The Best Wealth Protection This Holiday Season

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My wife thinks I’m crazy.

OK, there’s nothing unique about that. But her reasons for thinking my bus doesn’t go all the way to the stop are probably uncommon.

You see, my wife thinks I’m daft because I’m constantly bringing home stuff that I find on our neighborhood Internet discussion board — items that are either ridiculously cheap or free. I’ve picked up furniture, appliances, electronics and so on. As I look around me, I realize I furnished my home office that way. We live in an area with decent disposable income, you see, so most of our neighbors don’t bother with eBay … to my benefit.

But my dear wife was raised in Africa, where secondhand goods carry the taint of poverty. She upbraids me for picking up pennies off the sidewalk for the same reason. “You’ll never get rich that way,” she says. Mathematically undeniable, but still: It’s a penny. All I need is 100 of them and I can go to Dollar Tree (107, if you figure in tax).

I admit it: I hunt bargains like cats hunt mice. And with the holidays coming up, you should too.

A Penny Saved

Sovereign Confidential readers know me as a guy who’s obsessed with wealth protection. But at any given moment, your wealth is a function of your income and your expenditures. So if you’re really interested in wealth preservation, you should be just as interested in saving money as in making it.

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The holiday season is the retail sector’s last chance to make decent annual figures. It’s also a time when we’re supposed to be setting aside thoughts of wealth protection and focusing on selfless giving. That’s why retailers make it as easy as possible to spend more money than necessary to achieve both goals.

So here are my top personal holiday-shopping strategies … tactics that leave me feeling like a fine friend or relative and like I’ve found a bag of pennies on the street (note — these aren’t endorsements):

  • Amazon Warehouse Deals: As the world’s largest online retailer, Amazon sells a lot of stuff sight unseen. With that business model, it’s a given that Amazon gets a lot of returns. Instead of subjecting customers to a complicated process, however, Amazon typically issues a refund immediately and only charges minimal return shipping — nothing if there was a defect. Of course, once it’s been sold, it’s no longer “new.” So Amazon established an entire business unit that does nothing but collect these items and sell them again, usually at a steep discount. I always go to Warehouse Deals first before I buy a new item; I’ve bought everything from DVDs to garden machinery to computer hardware that way, and I’ve never been disappointed. TIP: It’s a good idea to have these items shipped to you rather than directly to your recipient, so you can tidy up the packaging if necessary, since they have usually been opened several times.
  • eBay: Oh, eBay. What would life be like without you? If you haven’t tried it, you might think that it’s a place where individuals push secondhand goods, like a gigantic Internet yard sale. Hardly: The top eBay sellers are all virtual merchants who sell brand-new items. Auctions as a proportion of eBay sales drop every year, replaced by fixed-price sales of brand-new items by professional merchants. These are often at a discount compared to other online retailers, and always less than brick-and mortar stores. You have to search more to find the best deals here than on Amazon, but they are there: At least one-third of the Bauman family’s holiday shopping this year has been on eBay. TIP: Always check to see where shipping originates. Chinese sellers are huge on eBay and items typically take two to three weeks to arrive. If you need something in a hurry, look for a U.S. or Canadian seller.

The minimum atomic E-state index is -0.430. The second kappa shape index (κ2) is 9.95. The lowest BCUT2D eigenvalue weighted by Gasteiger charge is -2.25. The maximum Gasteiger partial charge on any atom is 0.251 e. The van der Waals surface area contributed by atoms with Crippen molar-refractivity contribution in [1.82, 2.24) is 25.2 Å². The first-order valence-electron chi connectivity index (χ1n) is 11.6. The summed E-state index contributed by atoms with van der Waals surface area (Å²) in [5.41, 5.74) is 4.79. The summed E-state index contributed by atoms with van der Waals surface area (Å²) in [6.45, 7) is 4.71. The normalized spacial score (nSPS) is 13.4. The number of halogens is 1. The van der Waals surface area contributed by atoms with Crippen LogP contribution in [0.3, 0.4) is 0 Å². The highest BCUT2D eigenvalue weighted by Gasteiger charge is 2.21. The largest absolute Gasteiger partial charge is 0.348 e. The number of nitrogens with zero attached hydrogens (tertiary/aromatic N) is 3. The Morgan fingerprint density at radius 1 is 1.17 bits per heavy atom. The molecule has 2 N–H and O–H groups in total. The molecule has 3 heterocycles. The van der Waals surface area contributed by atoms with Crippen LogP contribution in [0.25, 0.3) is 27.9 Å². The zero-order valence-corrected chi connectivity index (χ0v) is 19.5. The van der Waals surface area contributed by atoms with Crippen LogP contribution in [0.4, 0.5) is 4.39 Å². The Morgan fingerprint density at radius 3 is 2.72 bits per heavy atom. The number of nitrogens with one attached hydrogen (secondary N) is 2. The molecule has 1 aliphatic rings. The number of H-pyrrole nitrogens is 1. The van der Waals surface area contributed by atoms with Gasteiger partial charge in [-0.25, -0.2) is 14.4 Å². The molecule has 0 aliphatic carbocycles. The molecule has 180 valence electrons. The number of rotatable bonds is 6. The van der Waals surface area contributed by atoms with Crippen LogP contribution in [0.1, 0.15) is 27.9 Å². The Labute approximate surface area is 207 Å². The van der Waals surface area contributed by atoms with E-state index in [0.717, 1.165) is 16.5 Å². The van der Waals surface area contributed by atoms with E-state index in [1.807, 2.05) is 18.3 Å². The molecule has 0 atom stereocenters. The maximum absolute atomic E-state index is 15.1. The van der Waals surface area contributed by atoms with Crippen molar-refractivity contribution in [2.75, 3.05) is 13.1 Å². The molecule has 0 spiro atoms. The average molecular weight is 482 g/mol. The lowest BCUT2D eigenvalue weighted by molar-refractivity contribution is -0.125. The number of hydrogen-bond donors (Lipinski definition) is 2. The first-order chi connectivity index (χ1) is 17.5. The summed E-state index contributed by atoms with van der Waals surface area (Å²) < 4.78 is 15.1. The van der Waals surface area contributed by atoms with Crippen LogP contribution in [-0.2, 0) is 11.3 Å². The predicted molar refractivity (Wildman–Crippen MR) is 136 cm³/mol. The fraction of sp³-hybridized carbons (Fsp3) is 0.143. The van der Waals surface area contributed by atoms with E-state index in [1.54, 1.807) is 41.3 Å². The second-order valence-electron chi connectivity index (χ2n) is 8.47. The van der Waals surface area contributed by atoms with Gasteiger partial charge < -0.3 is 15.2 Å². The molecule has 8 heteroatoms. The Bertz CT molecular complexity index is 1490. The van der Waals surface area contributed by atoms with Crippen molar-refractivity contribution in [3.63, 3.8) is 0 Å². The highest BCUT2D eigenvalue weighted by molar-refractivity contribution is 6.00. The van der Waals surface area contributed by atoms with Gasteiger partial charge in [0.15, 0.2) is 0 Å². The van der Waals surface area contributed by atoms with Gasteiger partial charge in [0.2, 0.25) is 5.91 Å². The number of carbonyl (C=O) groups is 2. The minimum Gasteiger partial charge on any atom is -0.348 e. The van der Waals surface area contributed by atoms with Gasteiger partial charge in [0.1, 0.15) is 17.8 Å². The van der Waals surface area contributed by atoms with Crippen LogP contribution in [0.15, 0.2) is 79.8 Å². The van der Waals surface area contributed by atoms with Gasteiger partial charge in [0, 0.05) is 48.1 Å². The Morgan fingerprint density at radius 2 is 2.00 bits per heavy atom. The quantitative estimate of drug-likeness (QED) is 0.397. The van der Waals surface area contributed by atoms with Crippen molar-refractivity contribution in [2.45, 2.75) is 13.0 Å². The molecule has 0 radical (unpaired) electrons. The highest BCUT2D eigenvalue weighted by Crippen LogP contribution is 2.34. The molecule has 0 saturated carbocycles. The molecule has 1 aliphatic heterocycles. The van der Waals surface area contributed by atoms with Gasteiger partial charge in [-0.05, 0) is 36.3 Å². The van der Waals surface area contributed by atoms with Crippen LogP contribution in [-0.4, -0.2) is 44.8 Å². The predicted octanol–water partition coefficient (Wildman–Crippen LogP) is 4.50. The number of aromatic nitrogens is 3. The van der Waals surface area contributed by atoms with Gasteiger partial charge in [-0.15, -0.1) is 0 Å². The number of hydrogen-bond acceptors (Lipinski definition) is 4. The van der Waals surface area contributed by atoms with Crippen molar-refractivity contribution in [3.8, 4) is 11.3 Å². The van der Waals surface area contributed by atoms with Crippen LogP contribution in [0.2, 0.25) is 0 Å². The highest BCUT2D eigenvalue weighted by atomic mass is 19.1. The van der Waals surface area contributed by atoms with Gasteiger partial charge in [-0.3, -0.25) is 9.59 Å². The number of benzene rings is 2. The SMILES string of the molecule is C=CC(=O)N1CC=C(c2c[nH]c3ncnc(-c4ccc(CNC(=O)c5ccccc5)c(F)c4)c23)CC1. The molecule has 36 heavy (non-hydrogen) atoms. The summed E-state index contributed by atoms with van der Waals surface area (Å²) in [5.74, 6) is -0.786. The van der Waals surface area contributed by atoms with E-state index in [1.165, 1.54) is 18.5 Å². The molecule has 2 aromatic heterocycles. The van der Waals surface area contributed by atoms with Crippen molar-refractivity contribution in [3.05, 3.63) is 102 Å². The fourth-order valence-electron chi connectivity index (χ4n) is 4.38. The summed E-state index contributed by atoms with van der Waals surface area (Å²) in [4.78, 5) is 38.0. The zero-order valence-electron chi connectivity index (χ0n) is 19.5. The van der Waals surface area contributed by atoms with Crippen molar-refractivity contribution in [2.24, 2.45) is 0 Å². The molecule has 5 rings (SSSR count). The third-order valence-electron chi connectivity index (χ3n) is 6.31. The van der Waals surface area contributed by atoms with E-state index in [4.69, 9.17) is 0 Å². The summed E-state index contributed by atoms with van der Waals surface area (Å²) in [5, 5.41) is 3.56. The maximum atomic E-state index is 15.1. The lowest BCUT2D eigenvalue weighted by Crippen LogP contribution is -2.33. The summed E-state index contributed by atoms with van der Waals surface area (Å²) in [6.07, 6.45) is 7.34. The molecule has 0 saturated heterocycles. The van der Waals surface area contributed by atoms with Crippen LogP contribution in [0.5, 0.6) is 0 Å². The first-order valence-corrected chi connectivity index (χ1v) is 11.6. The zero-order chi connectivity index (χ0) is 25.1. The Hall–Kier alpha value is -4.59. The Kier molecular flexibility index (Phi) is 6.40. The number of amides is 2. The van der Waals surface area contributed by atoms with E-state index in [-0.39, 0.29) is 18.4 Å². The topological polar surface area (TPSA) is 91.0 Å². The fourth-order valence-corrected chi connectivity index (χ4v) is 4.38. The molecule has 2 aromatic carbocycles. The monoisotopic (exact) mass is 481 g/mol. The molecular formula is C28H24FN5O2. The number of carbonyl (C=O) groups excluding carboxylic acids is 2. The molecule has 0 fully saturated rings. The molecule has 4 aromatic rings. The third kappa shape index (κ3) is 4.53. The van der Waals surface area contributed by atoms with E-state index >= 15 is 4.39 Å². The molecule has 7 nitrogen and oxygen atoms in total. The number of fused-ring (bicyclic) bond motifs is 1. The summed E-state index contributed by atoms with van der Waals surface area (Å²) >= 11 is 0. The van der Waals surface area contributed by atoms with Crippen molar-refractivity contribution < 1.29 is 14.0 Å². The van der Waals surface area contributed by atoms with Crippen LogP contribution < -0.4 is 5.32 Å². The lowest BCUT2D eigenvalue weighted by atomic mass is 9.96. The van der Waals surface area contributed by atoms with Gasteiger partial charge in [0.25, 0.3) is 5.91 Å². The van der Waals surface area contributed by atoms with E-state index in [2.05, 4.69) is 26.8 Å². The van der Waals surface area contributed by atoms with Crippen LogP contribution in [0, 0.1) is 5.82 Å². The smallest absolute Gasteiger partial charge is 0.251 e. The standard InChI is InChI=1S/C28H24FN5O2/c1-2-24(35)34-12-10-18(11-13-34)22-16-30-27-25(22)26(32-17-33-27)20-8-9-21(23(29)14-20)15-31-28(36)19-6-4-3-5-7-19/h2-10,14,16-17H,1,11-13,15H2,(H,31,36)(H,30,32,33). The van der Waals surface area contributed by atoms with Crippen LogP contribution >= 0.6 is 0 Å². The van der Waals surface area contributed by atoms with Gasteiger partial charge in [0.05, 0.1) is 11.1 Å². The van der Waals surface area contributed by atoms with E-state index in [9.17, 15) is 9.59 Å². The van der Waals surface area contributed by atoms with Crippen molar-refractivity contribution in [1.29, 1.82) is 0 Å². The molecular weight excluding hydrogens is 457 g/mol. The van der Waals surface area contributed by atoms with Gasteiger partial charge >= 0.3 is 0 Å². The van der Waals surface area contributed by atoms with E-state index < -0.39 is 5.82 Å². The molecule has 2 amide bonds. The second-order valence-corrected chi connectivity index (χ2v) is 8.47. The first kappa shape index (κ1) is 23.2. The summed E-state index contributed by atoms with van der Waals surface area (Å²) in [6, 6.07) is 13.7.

• Overstock.com: My stepdad, who was a Navy supply officer and has bargain hunting in his blood, nerves and every other part of his being, swears by this site. Overstock.com sells all sorts of stuff — clothing, housewares, electronics, sporting goods, books … you name it. As their name says, they sell overstock items … inventory that others can’t move. Since they buy large amounts at low wholesale rates, they’re able to sell most things at very competitive prices (but not always: be sure to check the price against other retailers). In addition, they charge $2.98 for shipping, per order, flat rate. TIP: Factory refurbished items usually don’t fall under manufacturers’ warranties, and unlike Amazon, Overstock.com doesn’t guarantee these items. Be sure to buy the optional warranty coverage for electronics, appliances and the like.
  • DealNews.com: DealNews is an “aggregator,” which means it trawls for discounts currently being offered by both online and brick-and-mortar retailers and dishes them up to its website subscribers in exchange for consideration from the retailer. In addition to physical items, DealNews also finds travel specials and keeps track of in-store sales events at major retailers. I just started using this site about six months ago and so far I’m impressed. I checked the site this morning and found at least three things that are significantly cheaper than the prices I paid for them before I knew about DealNews. TIP: Remember that you’re not buying directly from DealNews; they’re just redirecting you to the retailer. Be sure to practice good online shopping hygiene, as I recommended recently, at any retail site to which it directs you.

So there you have it — be a good giver, thinking of friends and family, and a frugal shopper, keeping wealth protection in mind, at the same time. Invest your savings, and who knows? You may accumulate enough to make your gifts to loved ones bigger and better … but not more expensive … every year.

Kind regards,
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Ted Bauman
Offshore and Asset Protection Editor